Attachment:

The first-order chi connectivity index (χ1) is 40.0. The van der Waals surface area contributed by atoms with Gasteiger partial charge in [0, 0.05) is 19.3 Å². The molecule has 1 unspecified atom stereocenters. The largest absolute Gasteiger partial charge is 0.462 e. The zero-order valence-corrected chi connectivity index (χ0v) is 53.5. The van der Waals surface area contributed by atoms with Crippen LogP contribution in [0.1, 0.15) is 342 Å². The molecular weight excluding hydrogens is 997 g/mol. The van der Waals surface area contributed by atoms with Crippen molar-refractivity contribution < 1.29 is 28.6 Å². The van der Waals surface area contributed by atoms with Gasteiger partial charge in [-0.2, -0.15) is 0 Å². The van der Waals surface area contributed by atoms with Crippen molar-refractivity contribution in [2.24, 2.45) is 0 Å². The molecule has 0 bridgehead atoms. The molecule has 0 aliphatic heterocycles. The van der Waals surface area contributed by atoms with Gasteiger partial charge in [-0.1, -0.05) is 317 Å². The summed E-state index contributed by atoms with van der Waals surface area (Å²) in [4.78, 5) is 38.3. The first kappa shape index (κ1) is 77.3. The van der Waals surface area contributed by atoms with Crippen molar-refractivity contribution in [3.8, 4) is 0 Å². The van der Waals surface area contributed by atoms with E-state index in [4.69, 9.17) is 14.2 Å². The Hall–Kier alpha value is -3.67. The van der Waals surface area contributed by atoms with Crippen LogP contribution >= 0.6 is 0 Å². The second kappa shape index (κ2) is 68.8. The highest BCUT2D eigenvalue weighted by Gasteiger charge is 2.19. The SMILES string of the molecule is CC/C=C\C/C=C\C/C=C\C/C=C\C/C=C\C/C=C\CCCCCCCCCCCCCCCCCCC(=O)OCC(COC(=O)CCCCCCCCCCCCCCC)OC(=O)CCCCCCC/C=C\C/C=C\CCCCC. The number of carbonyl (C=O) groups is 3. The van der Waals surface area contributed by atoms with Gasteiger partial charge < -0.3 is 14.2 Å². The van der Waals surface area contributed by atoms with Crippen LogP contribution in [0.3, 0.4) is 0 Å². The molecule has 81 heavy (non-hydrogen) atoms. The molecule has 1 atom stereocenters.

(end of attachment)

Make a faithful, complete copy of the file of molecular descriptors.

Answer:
The first-order chi connectivity index (χ1) is 40.0. The van der Waals surface area contributed by atoms with Gasteiger partial charge in [0, 0.05) is 19.3 Å². The molecule has 1 unspecified atom stereocenters. The largest absolute Gasteiger partial charge is 0.462 e. The zero-order valence-corrected chi connectivity index (χ0v) is 53.5. The van der Waals surface area contributed by atoms with Crippen LogP contribution in [0.1, 0.15) is 342 Å². The molecular weight excluding hydrogens is 997 g/mol. The van der Waals surface area contributed by atoms with Crippen molar-refractivity contribution < 1.29 is 28.6 Å². The van der Waals surface area contributed by atoms with Gasteiger partial charge in [-0.2, -0.15) is 0 Å². The van der Waals surface area contributed by atoms with Crippen molar-refractivity contribution in [2.24, 2.45) is 0 Å². The molecule has 0 bridgehead atoms. The molecule has 0 aliphatic heterocycles. The van der Waals surface area contributed by atoms with Gasteiger partial charge in [-0.1, -0.05) is 317 Å². The summed E-state index contributed by atoms with van der Waals surface area (Å²) in [4.78, 5) is 38.3. The first kappa shape index (κ1) is 77.3. The van der Waals surface area contributed by atoms with Crippen molar-refractivity contribution in [3.8, 4) is 0 Å². The van der Waals surface area contributed by atoms with E-state index in [4.69, 9.17) is 14.2 Å². The Hall–Kier alpha value is -3.67. The van der Waals surface area contributed by atoms with Crippen LogP contribution >= 0.6 is 0 Å². The second kappa shape index (κ2) is 68.8. The highest BCUT2D eigenvalue weighted by Gasteiger charge is 2.19. The SMILES string of the molecule is CC/C=C\C/C=C\C/C=C\C/C=C\C/C=C\C/C=C\CCCCCCCCCCCCCCCCCCC(=O)OCC(COC(=O)CCCCCCCCCCCCCCC)OC(=O)CCCCCCC/C=C\C/C=C\CCCCC. The number of carbonyl (C=O) groups is 3. The van der Waals surface area contributed by atoms with Gasteiger partial charge < -0.3 is 14.2 Å². The van der Waals surface area contributed by atoms with Crippen LogP contribution in [0.3, 0.4) is 0 Å². The molecule has 81 heavy (non-hydrogen) atoms. The molecule has 1 atom stereocenters.